9. Leave area, run quickly, not looking, ambulance goes through them.

 C.   Random places away from crash site

  1. Panicking, crying, debating what to do, to go into the light or not
  2. Agree they not finished on earth, things to do still
  3. Discuss movies, ghost clues, rules, what they can and can’t do?
  4. Ann tells him to be more of a “man” when he cries.  He admits he’s not.
  5. Do we eat?  Sleep?  Piss?  Guess we’ll find out.
  6. Where did others go?  why didn’t we go?  people say spirits don’t know they dead
  7. But we know.  But we not ready?  We need rest.  Tired.  Do we sleep?  Mental detox.

This is not exactly how the story went, but it was the first, maybe second version of an outline.  Although the original outline only had 14 chapters, I eventually ended up with 18.  I always print my outlines so that I can keep them in front of me on the desk as I type.  I constantly check each line to make sure I’m going in order, although there’s always room for changes and improvising.  I also print the outlines because I like the visual of crossing off numbers and letters as I progress.  It helps give me a sense of progress and accomplishment.  Another part of my process is basically “watching a movie.”  When I type, I imagine that I’m watching a movie in my head, and I am simply writing what I am watching.  It allows me to write a lot in a short period of time, but it does have drawbacks, such as a drifting point of view and too much dialogue.  Oh well.  That’s what revising is for.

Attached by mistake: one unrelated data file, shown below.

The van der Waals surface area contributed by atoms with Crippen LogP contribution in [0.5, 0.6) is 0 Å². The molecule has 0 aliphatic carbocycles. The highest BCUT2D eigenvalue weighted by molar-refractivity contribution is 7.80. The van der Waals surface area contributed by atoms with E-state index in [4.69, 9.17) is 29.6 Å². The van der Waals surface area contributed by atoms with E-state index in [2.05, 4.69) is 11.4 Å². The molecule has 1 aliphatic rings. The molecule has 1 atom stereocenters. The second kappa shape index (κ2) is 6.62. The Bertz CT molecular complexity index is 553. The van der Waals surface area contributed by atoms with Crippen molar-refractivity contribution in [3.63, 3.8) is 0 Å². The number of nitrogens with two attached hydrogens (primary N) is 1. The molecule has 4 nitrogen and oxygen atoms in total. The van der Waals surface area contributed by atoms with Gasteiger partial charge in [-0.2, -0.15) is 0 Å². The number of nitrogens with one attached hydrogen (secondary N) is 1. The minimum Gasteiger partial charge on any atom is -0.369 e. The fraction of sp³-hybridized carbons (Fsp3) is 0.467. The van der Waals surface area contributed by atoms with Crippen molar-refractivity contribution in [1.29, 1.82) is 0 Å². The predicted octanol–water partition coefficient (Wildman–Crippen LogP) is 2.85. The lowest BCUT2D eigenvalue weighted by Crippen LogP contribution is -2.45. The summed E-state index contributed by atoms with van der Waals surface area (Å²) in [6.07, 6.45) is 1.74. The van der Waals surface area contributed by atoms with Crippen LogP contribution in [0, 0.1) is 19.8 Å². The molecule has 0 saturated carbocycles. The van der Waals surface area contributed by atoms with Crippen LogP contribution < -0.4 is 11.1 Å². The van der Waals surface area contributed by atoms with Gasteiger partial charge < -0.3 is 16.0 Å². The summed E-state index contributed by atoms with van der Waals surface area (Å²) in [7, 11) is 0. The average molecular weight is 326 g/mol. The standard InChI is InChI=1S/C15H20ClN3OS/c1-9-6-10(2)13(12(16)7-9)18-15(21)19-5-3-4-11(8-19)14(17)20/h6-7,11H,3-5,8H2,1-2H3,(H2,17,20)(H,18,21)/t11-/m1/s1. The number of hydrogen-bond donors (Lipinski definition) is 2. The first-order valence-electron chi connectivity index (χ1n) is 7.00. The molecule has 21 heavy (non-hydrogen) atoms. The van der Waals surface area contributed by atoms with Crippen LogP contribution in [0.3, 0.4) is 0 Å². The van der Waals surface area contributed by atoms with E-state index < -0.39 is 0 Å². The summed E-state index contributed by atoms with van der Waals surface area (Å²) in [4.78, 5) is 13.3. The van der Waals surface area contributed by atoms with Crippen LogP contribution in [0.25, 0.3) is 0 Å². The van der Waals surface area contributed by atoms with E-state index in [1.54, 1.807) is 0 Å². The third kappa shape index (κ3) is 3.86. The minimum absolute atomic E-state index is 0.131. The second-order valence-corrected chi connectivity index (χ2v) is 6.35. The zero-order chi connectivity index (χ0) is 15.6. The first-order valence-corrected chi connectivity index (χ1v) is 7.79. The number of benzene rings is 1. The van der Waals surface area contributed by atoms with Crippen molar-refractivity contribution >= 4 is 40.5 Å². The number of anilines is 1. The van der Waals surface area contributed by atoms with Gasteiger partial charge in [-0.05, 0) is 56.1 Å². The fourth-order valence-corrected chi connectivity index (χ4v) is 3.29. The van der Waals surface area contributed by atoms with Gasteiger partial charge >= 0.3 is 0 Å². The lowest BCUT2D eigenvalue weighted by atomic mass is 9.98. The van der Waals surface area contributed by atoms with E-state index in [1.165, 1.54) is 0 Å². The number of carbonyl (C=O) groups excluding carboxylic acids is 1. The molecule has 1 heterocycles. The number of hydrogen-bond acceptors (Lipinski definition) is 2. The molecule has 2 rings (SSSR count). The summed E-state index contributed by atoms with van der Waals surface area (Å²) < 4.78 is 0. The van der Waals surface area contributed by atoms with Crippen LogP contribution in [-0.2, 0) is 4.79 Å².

So, the crash was in November of 2011.  I had an outline finished by January of 2012.  Normally an outline doesn’t take that long, but I was still teaching then and didn’t have a great deal of time to work on it.  However, as January began, I knew that I was about to leave the profession, so that motivated me to work more quickly and enjoyably on the outline.